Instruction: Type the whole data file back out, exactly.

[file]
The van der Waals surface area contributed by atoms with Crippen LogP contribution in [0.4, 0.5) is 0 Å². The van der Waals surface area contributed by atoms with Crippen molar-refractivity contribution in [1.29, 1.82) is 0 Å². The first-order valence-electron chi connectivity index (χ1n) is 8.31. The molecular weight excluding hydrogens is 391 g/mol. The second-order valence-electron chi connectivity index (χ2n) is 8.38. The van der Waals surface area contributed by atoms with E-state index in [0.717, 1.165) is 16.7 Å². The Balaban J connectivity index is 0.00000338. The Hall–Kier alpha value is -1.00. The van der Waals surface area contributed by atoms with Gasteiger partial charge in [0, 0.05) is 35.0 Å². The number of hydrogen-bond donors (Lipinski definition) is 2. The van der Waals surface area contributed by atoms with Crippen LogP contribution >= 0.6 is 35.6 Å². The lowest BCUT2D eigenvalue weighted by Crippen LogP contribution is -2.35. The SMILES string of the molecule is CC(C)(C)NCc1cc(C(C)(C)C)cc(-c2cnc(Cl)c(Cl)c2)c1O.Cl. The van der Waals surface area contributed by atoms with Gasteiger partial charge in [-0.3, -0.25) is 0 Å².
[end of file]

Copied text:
The van der Waals surface area contributed by atoms with Crippen LogP contribution in [0.4, 0.5) is 0 Å². The van der Waals surface area contributed by atoms with Crippen molar-refractivity contribution in [1.29, 1.82) is 0 Å². The first-order valence-electron chi connectivity index (χ1n) is 8.31. The molecular weight excluding hydrogens is 391 g/mol. The second-order valence-electron chi connectivity index (χ2n) is 8.38. The van der Waals surface area contributed by atoms with E-state index in [0.717, 1.165) is 16.7 Å². The Balaban J connectivity index is 0.00000338. The Hall–Kier alpha value is -1.00. The van der Waals surface area contributed by atoms with Gasteiger partial charge in [0, 0.05) is 35.0 Å². The number of hydrogen-bond donors (Lipinski definition) is 2. The van der Waals surface area contributed by atoms with Crippen LogP contribution >= 0.6 is 35.6 Å². The lowest BCUT2D eigenvalue weighted by Crippen LogP contribution is -2.35. The SMILES string of the molecule is CC(C)(C)NCc1cc(C(C)(C)C)cc(-c2cnc(Cl)c(Cl)c2)c1O.Cl. The van der Waals surface area contributed by atoms with Gasteiger partial charge in [-0.3, -0.25) is 0 Å².